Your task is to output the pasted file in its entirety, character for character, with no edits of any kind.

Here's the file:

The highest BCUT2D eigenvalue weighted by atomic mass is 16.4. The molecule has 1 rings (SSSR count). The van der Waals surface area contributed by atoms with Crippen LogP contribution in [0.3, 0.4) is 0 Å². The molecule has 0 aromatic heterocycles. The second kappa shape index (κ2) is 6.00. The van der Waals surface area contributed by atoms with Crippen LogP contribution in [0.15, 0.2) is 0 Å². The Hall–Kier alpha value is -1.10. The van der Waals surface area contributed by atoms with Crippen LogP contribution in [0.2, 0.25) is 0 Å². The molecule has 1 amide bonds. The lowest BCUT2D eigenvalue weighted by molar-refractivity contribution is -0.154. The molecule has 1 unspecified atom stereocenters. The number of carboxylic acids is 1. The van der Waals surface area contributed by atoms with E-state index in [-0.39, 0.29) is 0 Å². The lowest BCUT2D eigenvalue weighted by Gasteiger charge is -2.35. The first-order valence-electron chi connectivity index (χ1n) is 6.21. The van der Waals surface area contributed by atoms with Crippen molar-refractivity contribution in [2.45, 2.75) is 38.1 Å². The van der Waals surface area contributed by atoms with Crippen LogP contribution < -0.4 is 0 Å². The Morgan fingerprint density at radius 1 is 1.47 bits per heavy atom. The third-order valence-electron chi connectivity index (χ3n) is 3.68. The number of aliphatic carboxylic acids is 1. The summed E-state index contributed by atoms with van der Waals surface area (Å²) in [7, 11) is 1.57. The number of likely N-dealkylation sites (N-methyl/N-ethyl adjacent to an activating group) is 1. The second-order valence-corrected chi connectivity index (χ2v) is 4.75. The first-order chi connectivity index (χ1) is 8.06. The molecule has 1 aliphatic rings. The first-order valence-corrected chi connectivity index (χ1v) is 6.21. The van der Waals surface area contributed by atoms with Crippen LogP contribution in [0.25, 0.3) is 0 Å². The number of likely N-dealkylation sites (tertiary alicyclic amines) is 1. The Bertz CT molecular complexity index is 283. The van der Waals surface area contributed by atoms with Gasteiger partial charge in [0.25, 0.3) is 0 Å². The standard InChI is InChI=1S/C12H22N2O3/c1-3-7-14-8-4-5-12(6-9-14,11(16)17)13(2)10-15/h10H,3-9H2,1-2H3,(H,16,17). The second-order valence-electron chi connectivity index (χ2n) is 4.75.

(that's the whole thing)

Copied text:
The highest BCUT2D eigenvalue weighted by atomic mass is 16.4. The molecule has 1 rings (SSSR count). The van der Waals surface area contributed by atoms with Crippen LogP contribution in [0.3, 0.4) is 0 Å². The molecule has 0 aromatic heterocycles. The second kappa shape index (κ2) is 6.00. The van der Waals surface area contributed by atoms with Crippen LogP contribution in [0.15, 0.2) is 0 Å². The Hall–Kier alpha value is -1.10. The van der Waals surface area contributed by atoms with Crippen LogP contribution in [0.2, 0.25) is 0 Å². The molecule has 1 amide bonds. The lowest BCUT2D eigenvalue weighted by molar-refractivity contribution is -0.154. The molecule has 1 unspecified atom stereocenters. The number of carboxylic acids is 1. The van der Waals surface area contributed by atoms with E-state index in [-0.39, 0.29) is 0 Å². The lowest BCUT2D eigenvalue weighted by Gasteiger charge is -2.35. The first-order valence-electron chi connectivity index (χ1n) is 6.21. The van der Waals surface area contributed by atoms with Crippen molar-refractivity contribution in [2.45, 2.75) is 38.1 Å². The van der Waals surface area contributed by atoms with Crippen LogP contribution < -0.4 is 0 Å². The Morgan fingerprint density at radius 1 is 1.47 bits per heavy atom. The third-order valence-electron chi connectivity index (χ3n) is 3.68. The number of aliphatic carboxylic acids is 1. The summed E-state index contributed by atoms with van der Waals surface area (Å²) in [7, 11) is 1.57. The number of likely N-dealkylation sites (N-methyl/N-ethyl adjacent to an activating group) is 1. The second-order valence-corrected chi connectivity index (χ2v) is 4.75. The first-order chi connectivity index (χ1) is 8.06. The molecule has 1 aliphatic rings. The first-order valence-corrected chi connectivity index (χ1v) is 6.21. The van der Waals surface area contributed by atoms with Crippen LogP contribution in [0.25, 0.3) is 0 Å². The number of likely N-dealkylation sites (tertiary alicyclic amines) is 1. The Bertz CT molecular complexity index is 283. The van der Waals surface area contributed by atoms with Gasteiger partial charge in [0.25, 0.3) is 0 Å². The standard InChI is InChI=1S/C12H22N2O3/c1-3-7-14-8-4-5-12(6-9-14,11(16)17)13(2)10-15/h10H,3-9H2,1-2H3,(H,16,17). The second-order valence-electron chi connectivity index (χ2n) is 4.75.